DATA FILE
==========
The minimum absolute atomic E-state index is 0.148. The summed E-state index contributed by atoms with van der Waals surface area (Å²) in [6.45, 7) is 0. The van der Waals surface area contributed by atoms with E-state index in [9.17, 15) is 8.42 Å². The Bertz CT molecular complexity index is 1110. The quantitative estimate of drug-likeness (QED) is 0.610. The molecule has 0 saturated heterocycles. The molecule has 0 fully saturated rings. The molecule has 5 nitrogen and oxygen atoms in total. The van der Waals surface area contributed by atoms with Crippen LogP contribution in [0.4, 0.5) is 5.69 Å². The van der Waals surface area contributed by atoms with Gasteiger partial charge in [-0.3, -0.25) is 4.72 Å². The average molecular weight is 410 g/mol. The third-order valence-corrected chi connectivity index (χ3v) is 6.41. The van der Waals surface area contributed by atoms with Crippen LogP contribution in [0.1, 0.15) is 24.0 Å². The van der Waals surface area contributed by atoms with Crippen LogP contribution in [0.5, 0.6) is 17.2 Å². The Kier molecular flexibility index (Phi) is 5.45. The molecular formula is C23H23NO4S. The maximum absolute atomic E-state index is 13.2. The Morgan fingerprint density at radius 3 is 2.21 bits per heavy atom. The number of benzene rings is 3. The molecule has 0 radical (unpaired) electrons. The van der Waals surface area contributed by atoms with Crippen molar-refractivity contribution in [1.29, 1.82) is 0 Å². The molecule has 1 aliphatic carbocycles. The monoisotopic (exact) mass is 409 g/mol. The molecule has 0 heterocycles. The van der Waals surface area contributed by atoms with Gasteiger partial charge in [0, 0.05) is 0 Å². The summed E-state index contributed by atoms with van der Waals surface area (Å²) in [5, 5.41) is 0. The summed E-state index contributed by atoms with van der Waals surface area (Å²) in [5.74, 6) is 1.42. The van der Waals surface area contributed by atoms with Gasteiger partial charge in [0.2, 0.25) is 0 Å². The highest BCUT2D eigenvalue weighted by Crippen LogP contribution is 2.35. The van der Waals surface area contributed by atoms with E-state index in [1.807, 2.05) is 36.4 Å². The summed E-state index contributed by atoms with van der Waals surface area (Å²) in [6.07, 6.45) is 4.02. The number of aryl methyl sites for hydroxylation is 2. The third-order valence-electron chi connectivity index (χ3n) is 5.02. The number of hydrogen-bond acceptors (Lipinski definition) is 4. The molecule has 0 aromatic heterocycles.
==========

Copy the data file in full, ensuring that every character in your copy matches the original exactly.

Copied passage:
The minimum absolute atomic E-state index is 0.148. The summed E-state index contributed by atoms with van der Waals surface area (Å²) in [6.45, 7) is 0. The van der Waals surface area contributed by atoms with E-state index in [9.17, 15) is 8.42 Å². The Bertz CT molecular complexity index is 1110. The quantitative estimate of drug-likeness (QED) is 0.610. The molecule has 0 saturated heterocycles. The molecule has 0 fully saturated rings. The molecule has 5 nitrogen and oxygen atoms in total. The van der Waals surface area contributed by atoms with Crippen LogP contribution in [0.4, 0.5) is 5.69 Å². The van der Waals surface area contributed by atoms with Gasteiger partial charge in [-0.3, -0.25) is 4.72 Å². The average molecular weight is 410 g/mol. The third-order valence-corrected chi connectivity index (χ3v) is 6.41. The van der Waals surface area contributed by atoms with Crippen LogP contribution in [0.1, 0.15) is 24.0 Å². The van der Waals surface area contributed by atoms with Crippen LogP contribution in [0.5, 0.6) is 17.2 Å². The Kier molecular flexibility index (Phi) is 5.45. The molecular formula is C23H23NO4S. The maximum absolute atomic E-state index is 13.2. The Morgan fingerprint density at radius 3 is 2.21 bits per heavy atom. The number of benzene rings is 3. The molecule has 0 radical (unpaired) electrons. The van der Waals surface area contributed by atoms with Crippen molar-refractivity contribution in [1.29, 1.82) is 0 Å². The molecule has 1 aliphatic carbocycles. The monoisotopic (exact) mass is 409 g/mol. The molecule has 0 heterocycles. The van der Waals surface area contributed by atoms with Gasteiger partial charge in [0, 0.05) is 0 Å². The summed E-state index contributed by atoms with van der Waals surface area (Å²) in [5, 5.41) is 0. The summed E-state index contributed by atoms with van der Waals surface area (Å²) in [5.74, 6) is 1.42. The van der Waals surface area contributed by atoms with Gasteiger partial charge in [0.2, 0.25) is 0 Å². The highest BCUT2D eigenvalue weighted by Crippen LogP contribution is 2.35. The van der Waals surface area contributed by atoms with E-state index in [1.807, 2.05) is 36.4 Å². The summed E-state index contributed by atoms with van der Waals surface area (Å²) in [6.07, 6.45) is 4.02. The number of aryl methyl sites for hydroxylation is 2. The third-order valence-electron chi connectivity index (χ3n) is 5.02. The number of hydrogen-bond acceptors (Lipinski definition) is 4. The molecule has 0 aromatic heterocycles.